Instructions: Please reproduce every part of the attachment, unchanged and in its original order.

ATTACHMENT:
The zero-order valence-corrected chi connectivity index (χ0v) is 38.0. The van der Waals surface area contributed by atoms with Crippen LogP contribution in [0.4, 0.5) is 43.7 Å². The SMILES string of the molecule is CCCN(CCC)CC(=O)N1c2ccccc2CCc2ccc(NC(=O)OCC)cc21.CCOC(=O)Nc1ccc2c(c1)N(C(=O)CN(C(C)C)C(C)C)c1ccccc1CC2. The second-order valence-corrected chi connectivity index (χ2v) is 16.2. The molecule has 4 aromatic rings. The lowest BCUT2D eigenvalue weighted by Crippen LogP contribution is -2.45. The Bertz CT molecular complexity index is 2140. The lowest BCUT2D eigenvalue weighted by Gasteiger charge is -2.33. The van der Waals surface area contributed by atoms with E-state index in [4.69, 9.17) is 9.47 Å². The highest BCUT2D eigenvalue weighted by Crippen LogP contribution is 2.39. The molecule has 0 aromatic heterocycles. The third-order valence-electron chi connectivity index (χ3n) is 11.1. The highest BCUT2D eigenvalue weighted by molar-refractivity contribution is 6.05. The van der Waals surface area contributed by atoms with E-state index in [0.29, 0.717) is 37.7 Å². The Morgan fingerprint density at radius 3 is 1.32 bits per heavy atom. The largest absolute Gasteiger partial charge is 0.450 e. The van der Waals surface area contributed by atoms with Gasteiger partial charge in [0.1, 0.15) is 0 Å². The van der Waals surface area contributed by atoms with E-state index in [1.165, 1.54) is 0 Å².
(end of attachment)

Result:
The zero-order valence-corrected chi connectivity index (χ0v) is 38.0. The van der Waals surface area contributed by atoms with Crippen LogP contribution in [0.4, 0.5) is 43.7 Å². The SMILES string of the molecule is CCCN(CCC)CC(=O)N1c2ccccc2CCc2ccc(NC(=O)OCC)cc21.CCOC(=O)Nc1ccc2c(c1)N(C(=O)CN(C(C)C)C(C)C)c1ccccc1CC2. The second-order valence-corrected chi connectivity index (χ2v) is 16.2. The molecule has 4 aromatic rings. The lowest BCUT2D eigenvalue weighted by Crippen LogP contribution is -2.45. The Bertz CT molecular complexity index is 2140. The lowest BCUT2D eigenvalue weighted by Gasteiger charge is -2.33. The van der Waals surface area contributed by atoms with E-state index in [4.69, 9.17) is 9.47 Å². The highest BCUT2D eigenvalue weighted by Crippen LogP contribution is 2.39. The molecule has 0 aromatic heterocycles. The third-order valence-electron chi connectivity index (χ3n) is 11.1. The highest BCUT2D eigenvalue weighted by molar-refractivity contribution is 6.05. The van der Waals surface area contributed by atoms with E-state index in [0.29, 0.717) is 37.7 Å². The Morgan fingerprint density at radius 3 is 1.32 bits per heavy atom. The largest absolute Gasteiger partial charge is 0.450 e. The van der Waals surface area contributed by atoms with Gasteiger partial charge in [0.1, 0.15) is 0 Å². The van der Waals surface area contributed by atoms with E-state index in [1.165, 1.54) is 0 Å².